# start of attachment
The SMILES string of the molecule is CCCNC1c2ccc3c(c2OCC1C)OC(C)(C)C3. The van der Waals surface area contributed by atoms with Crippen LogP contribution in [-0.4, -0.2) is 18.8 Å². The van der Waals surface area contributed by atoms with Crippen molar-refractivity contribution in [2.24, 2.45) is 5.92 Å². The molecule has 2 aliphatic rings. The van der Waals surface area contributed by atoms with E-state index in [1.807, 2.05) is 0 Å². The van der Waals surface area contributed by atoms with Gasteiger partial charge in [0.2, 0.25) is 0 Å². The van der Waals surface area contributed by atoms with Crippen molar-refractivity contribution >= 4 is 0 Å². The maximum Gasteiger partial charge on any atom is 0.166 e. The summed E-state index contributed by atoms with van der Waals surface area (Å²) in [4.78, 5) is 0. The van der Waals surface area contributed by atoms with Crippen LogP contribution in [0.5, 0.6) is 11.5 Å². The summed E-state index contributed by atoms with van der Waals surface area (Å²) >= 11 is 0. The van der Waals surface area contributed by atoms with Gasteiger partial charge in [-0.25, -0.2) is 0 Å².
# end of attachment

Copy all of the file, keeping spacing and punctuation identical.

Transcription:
The SMILES string of the molecule is CCCNC1c2ccc3c(c2OCC1C)OC(C)(C)C3. The van der Waals surface area contributed by atoms with Crippen LogP contribution in [-0.4, -0.2) is 18.8 Å². The van der Waals surface area contributed by atoms with Crippen molar-refractivity contribution in [2.24, 2.45) is 5.92 Å². The molecule has 2 aliphatic rings. The van der Waals surface area contributed by atoms with E-state index in [1.807, 2.05) is 0 Å². The van der Waals surface area contributed by atoms with Gasteiger partial charge in [0.2, 0.25) is 0 Å². The van der Waals surface area contributed by atoms with Crippen molar-refractivity contribution >= 4 is 0 Å². The maximum Gasteiger partial charge on any atom is 0.166 e. The summed E-state index contributed by atoms with van der Waals surface area (Å²) in [4.78, 5) is 0. The van der Waals surface area contributed by atoms with Crippen LogP contribution in [0.5, 0.6) is 11.5 Å². The summed E-state index contributed by atoms with van der Waals surface area (Å²) >= 11 is 0. The van der Waals surface area contributed by atoms with Gasteiger partial charge in [-0.25, -0.2) is 0 Å².